1.
setting time aright Sean Carroll, Caltech preposterousuniverse.com <ul><li>What is time? </li></ul><ul><li>Why does time have a direction? </li></ul><ul><li>How does complexity evolve? </li></ul>
2.
Intuitive time: “now” is real. The past has happened. (Memories, records.) The future is conjectural. (Teleology, free will.) time future present past ?
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Newtonian/Laplacian time: the block universe. All times are implicit in every moment. Prediction and retrodiction: reversibility . time future present past
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How do we reconcile the block universe with our intuitive understanding of time? vs. ?
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<ul><li>Subsequent advances: </li></ul><ul><li>Time is part of spacetime (relativity). </li></ul><ul><li>Future observations are not predicted deterministically (quantum mechanics). </li></ul>
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A conjecture: Time is fundamental, but space is not. In quantum mechanics, we speak of wave functions that depend on space and time, ( x , t ) . But that’s only for one particle. The wave function really depends on configuration space as well as time. “ Space” is just an example of configuration space. ( x 1 , x 2 , x 3 … x N ; t ) [ 1 ( x ), 2 ( x )…; t ] many-particle quantum mechanics quantum field theory
7.
Time is the parameter in Schrödinger’s equation. Quantum mechanics describes one-dimensional paths in Hilbert space, parameterized by time. That structure could plausibly survive any future ideas about “configuration space” or the Hamiltonian. Space emerges from the quantum state. (e.g. holography, AdS/CFT)
8.
Why does time have a direction? We know the answer: increasing entropy. time
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Life and death Biological evolution Memory Cause and effect [Penrose] All past/future distinctions arise because our environment is very far from equilibrium, and entropy is increasing.
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space of states “ macrostates” = sets of macroscopically indistinguishable microstates Entropy counts the number of states that look the same macroscopically.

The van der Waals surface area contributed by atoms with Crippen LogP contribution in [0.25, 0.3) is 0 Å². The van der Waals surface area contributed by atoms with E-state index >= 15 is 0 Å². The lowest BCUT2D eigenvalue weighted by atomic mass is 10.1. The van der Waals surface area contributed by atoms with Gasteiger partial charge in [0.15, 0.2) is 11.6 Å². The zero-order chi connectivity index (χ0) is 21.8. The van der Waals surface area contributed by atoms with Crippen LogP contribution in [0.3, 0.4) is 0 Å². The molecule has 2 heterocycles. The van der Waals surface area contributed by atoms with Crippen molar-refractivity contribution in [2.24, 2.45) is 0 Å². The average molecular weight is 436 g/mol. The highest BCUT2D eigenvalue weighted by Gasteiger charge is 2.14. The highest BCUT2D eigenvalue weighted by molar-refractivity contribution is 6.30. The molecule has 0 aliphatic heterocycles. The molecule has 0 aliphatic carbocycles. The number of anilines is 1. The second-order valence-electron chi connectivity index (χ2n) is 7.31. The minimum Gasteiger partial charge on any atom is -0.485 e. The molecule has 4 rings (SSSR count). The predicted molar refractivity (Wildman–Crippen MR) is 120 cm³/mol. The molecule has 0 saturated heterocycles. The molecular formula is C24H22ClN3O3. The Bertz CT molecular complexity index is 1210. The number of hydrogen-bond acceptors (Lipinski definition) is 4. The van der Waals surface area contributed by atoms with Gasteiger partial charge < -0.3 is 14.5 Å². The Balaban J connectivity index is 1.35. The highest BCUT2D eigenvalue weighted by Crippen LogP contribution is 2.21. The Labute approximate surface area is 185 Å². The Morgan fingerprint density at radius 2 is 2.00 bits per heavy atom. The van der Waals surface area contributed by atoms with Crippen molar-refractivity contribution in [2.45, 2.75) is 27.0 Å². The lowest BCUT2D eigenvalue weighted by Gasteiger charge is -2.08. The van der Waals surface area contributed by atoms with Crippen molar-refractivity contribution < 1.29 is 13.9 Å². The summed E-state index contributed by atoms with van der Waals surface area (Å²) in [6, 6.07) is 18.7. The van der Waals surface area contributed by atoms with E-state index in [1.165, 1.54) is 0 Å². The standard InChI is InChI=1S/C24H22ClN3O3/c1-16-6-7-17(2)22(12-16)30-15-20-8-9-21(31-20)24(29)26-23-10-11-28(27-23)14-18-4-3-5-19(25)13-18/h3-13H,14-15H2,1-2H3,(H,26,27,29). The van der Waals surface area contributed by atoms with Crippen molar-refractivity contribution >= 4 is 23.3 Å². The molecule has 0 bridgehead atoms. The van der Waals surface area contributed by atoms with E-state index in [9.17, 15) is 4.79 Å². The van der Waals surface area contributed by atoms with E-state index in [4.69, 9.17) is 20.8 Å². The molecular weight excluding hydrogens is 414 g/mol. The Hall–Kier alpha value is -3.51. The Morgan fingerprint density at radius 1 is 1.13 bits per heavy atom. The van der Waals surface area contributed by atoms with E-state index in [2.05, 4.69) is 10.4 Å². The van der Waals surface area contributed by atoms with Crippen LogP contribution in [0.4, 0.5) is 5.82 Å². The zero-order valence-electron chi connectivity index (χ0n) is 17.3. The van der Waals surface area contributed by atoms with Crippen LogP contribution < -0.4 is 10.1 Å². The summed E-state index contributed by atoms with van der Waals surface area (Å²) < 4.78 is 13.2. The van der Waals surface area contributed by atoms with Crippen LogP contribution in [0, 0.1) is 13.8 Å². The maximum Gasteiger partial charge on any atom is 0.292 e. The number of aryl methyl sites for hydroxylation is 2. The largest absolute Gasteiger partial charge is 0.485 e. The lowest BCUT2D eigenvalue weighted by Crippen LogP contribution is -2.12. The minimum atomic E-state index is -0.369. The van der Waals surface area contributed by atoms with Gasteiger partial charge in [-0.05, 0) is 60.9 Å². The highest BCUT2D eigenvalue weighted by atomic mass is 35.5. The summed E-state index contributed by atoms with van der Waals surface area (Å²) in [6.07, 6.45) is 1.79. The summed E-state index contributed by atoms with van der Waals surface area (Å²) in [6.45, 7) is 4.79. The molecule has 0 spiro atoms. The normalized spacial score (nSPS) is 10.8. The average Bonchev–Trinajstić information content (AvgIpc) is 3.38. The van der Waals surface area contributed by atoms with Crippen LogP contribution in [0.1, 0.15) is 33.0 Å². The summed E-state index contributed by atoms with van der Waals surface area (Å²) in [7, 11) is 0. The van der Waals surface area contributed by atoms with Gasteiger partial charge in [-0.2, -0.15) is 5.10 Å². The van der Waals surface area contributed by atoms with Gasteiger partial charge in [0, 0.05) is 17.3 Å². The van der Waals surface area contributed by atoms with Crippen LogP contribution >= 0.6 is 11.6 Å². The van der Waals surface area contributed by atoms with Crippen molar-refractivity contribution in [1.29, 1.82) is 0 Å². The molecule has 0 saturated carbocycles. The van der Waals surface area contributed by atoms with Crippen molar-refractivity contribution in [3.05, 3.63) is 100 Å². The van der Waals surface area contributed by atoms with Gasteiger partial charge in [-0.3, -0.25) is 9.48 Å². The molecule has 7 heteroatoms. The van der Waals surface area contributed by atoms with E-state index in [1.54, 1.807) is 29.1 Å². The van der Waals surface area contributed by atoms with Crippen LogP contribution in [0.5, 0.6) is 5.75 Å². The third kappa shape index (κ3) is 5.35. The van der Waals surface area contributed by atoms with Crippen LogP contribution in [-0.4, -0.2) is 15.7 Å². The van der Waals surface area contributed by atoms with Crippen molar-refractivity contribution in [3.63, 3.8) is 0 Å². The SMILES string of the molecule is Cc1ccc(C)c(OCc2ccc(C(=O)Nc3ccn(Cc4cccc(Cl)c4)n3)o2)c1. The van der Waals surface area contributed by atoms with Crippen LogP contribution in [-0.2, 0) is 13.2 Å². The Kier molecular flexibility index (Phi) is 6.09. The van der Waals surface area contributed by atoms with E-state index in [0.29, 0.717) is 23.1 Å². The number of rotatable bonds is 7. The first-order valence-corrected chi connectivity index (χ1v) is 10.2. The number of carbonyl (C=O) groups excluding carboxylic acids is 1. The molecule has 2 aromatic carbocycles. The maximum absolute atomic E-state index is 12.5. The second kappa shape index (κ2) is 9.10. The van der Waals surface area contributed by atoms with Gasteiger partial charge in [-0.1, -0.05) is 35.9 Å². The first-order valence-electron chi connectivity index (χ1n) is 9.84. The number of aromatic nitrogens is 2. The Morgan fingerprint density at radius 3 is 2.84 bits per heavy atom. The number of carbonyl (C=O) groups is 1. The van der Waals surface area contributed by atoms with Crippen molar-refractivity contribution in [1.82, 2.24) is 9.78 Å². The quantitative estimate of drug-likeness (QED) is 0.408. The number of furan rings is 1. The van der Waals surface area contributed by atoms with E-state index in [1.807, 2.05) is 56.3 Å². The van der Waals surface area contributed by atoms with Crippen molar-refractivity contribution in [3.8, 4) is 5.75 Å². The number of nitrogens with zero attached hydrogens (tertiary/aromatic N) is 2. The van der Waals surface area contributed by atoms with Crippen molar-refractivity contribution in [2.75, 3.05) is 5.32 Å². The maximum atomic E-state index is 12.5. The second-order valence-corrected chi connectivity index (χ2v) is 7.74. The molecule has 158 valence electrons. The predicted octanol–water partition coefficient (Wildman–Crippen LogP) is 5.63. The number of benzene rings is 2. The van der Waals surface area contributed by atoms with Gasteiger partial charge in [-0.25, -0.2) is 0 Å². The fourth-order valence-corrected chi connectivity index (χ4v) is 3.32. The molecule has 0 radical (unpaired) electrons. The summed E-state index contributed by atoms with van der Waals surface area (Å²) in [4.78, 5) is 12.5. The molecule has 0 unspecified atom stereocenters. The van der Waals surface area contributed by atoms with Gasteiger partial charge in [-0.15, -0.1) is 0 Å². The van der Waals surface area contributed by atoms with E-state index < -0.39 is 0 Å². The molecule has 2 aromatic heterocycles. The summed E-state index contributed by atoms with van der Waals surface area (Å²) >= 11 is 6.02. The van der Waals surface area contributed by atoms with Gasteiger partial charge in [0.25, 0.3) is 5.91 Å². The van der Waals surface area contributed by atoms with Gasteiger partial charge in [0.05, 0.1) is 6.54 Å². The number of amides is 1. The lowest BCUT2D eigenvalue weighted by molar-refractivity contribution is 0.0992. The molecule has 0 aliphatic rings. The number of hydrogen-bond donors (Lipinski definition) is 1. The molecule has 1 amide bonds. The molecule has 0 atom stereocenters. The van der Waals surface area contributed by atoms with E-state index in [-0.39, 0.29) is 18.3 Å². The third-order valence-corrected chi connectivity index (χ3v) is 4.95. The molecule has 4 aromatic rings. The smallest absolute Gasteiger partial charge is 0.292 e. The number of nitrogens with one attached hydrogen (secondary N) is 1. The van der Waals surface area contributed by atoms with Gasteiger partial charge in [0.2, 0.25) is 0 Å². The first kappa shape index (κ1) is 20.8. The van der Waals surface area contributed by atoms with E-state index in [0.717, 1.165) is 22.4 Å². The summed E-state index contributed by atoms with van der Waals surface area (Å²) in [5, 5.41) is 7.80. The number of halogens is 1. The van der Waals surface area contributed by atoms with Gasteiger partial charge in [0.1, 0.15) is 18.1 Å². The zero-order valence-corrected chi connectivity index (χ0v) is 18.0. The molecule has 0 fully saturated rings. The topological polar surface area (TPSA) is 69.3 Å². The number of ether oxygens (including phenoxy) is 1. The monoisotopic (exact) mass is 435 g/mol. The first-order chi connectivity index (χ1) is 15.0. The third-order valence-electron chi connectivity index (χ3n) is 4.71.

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Entropy increases toward the future because there are more ways to be high-entropy than low-entropy. The mystery is why it was lower in the past.
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To understand the evolution of entropy, we need to supplement Boltzmann by the Past Hypothesis: The observable universe began in a low-entropy state that could evolve into our current state via increasing entropy. Nobody knows why this should be true, but it is.
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The past hypothesis helps reconcile reversible microphysics with macroscopic directionality; e.g. why do we remember the past and not the future?
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empty, quiet parent universe “ Big Bangs” arrows of time arrows of time time One idea: the universe we see arises from a restless time-symmetric multiverse with unbounded entropy. [Carroll & Chen; cf. Aguirre & Gratton; Garriga & Vilenkin; Hartle, Hawking, & Hertog; Page] t S
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Divide the world into macrostates that look macroscopically the same. Entropy = number of microstates in each macrostate. (Boltzmann) Complexity = length of description required to specify each macrostate. (Kolmogorov) How does complexity evolve?
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Entropy increases. Complexity first increases, then decreases. low entropy low complexity medium entropy high complexity high entropy low complexity
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Is there a law of thermodynamics governing the evolution of complexity? What kinds of complexity actually evolve?
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Adaptive systems & self-organized criticality Far from equilibrium, dynamical models can be attracted to particular low-entropy states with complex structure. E.g. sandpile models with scale-free avalanches.
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Life: the ultimate complex system Organisms can use free energy (increase entropy) to maintain out-of-equilibrium configurations. Schrödinger: matter is alive “when it goes on doing something” longer than we would expect it to.
25.
“ The purpose of life is to hydrogenate carbon dioxide.” -- Mike Russell [E. Smith] [Yung, Russell & Parkinson]
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